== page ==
And that, ladies and gentlemen, is why blogs were created. To share stupid jokes. And reviews. People generally crap on reviews these days. It's trendy. But, really, blogs without at least occassional beer reviews are shatteringly dull, aren't they? And some, like Ireland's Beer Nut, prove they can form a great basis for most of the discourse. You can't pull off a good review, well, what are you? Why do I say all this? Because I am reviewing three beers, of course. Bock beers.
These three takes on the style from three different countries range from 6.5% to 7.2% and go by the names bock, spring bock and doppelbock. Are they three styles or one? Or do they exemplify the pointlessness of style as a concept. Heady stuff. Almost as heady as the question up there in the title to the post. Let's see what I can learn.
The can of Narragansett Bock showed up in the mail the other week from the people who should explain to all you other brewers why you should ship your good beers out to people like me. Brewed at Rochester, NY, this beer gets real love from the BAers but sort of passed me by when I opened the first can. On the nose, I get honey, candy and a nice floral note. Missed that before. It pours a great aged pine wood burnished gold under a rich cream coloured head. Didn't spot that when I drank it's twin out of the can. Creamy malt with toffee and apple notes with steely yet herbal hop in a smooth sip. Bread crusty with even a hint of spice. This is really good. And at likely less than two bucks a can, a beer you really should get your hands on if you can find it.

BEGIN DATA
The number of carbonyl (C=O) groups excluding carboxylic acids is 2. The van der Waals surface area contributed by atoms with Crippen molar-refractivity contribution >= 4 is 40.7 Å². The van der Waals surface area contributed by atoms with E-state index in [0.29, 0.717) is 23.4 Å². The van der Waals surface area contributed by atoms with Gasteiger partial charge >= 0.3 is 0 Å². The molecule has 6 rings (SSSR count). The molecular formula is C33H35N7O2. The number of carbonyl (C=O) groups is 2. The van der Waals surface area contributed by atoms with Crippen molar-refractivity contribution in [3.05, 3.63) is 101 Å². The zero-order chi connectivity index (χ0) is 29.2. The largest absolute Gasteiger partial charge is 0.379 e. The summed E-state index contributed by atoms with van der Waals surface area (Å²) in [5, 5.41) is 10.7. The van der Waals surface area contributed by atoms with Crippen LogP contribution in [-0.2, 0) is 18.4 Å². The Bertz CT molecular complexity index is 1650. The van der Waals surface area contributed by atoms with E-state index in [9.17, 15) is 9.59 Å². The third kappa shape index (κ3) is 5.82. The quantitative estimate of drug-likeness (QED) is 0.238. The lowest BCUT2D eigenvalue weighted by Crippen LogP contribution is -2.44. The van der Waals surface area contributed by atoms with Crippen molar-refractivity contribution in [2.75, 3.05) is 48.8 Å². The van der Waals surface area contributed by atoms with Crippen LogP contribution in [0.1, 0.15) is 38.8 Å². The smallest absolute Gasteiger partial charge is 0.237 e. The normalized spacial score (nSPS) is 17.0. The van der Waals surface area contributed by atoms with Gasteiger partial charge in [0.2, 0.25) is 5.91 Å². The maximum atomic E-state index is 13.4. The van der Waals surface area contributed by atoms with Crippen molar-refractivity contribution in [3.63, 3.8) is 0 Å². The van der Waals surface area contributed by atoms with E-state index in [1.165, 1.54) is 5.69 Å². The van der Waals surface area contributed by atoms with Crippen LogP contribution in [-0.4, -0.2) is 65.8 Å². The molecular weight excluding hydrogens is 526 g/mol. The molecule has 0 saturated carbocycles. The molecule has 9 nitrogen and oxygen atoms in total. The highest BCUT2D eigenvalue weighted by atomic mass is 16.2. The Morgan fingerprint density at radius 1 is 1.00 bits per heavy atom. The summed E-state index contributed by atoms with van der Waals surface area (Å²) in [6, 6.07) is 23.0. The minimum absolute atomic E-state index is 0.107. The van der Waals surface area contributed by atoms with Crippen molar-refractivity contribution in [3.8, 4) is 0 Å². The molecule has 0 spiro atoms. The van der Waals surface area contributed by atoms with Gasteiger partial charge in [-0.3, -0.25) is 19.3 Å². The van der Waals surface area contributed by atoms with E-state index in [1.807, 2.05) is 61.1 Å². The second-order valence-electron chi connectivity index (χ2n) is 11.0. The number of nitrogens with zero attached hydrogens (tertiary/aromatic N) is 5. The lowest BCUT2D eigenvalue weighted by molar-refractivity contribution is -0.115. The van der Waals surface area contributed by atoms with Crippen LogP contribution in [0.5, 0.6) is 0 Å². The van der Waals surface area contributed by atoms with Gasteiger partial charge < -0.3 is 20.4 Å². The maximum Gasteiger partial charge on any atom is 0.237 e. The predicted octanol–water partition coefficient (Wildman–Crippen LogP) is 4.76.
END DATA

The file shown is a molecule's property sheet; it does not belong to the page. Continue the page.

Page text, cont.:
The Spring Bock, vintage 2010, from Toronto's Amsterdam Brewing is more than a notch darker. It pours an attractive cola or dark chestnut under a reddish-mocha foam. Darker malts on the nose, too: a little hazelnuttiness along with a little blackstrap. Again, smooth and soft in the mouth with less of the honey and more of those earthy brown sugars and pumpernickels the kids are all talking about along with a bit of date. A nice bracing framework of hops verging on minty near the finish that doesn't cut so much as tempers the cloy. Respect from the BAers and reasonably priced at $3.95 for 500 ml locally.
Doppel-Hirsh Doppelbock weighs in at 7.2% and pours almost exactly the same as the Amsterdam without that reddish note. Cola under a light mocha cream rim and froth. Nasally, rummy. Nicely so. In the mouth, bright date and brown bread without the herbal nods of the other two but with a nice acid slice at the tongue tip through the sweet. BAers have the love. A bit bigger and richer than the Amsterdam. Close to a Scots heavy or at least jostling with it in the line up. And at $3.75 at the LCBO, great value in central Canada as well.
So, how do these match up to that guide to big bocks, Salvator? The Narragansett is not in the ball park but, like that brewer's porter, screams of value and, frankly, a better take on a beefed up malty lager than many of the craft beers out there. The other two are of a sort, reasonable facsimiles, worthy in their own right. Also, note again that sweet and malty is a value proposition. Comfort food.